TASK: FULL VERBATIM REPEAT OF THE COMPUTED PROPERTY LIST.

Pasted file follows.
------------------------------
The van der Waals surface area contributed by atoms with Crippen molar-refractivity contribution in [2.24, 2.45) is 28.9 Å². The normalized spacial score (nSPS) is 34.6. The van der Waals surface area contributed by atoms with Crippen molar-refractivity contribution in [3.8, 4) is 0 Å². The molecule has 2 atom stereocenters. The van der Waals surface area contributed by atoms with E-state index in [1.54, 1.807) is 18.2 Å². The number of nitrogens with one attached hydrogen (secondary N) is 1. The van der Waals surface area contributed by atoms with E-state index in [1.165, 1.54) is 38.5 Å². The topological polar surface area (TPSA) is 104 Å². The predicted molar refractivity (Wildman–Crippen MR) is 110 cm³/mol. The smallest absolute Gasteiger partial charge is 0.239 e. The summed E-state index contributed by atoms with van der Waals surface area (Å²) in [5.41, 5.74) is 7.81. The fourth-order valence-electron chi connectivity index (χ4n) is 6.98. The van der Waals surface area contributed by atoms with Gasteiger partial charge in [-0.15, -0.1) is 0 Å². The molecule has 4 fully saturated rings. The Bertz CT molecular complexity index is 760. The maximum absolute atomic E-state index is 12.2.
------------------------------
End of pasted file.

The van der Waals surface area contributed by atoms with Crippen molar-refractivity contribution in [2.24, 2.45) is 28.9 Å². The normalized spacial score (nSPS) is 34.6. The van der Waals surface area contributed by atoms with Crippen molar-refractivity contribution in [3.8, 4) is 0 Å². The molecule has 2 atom stereocenters. The van der Waals surface area contributed by atoms with E-state index in [1.54, 1.807) is 18.2 Å². The number of nitrogens with one attached hydrogen (secondary N) is 1. The van der Waals surface area contributed by atoms with E-state index in [1.165, 1.54) is 38.5 Å². The topological polar surface area (TPSA) is 104 Å². The predicted molar refractivity (Wildman–Crippen MR) is 110 cm³/mol. The smallest absolute Gasteiger partial charge is 0.239 e. The summed E-state index contributed by atoms with van der Waals surface area (Å²) in [5.41, 5.74) is 7.81. The fourth-order valence-electron chi connectivity index (χ4n) is 6.98. The van der Waals surface area contributed by atoms with Gasteiger partial charge in [-0.15, -0.1) is 0 Å². The molecule has 4 fully saturated rings. The Bertz CT molecular complexity index is 760. The maximum absolute atomic E-state index is 12.2.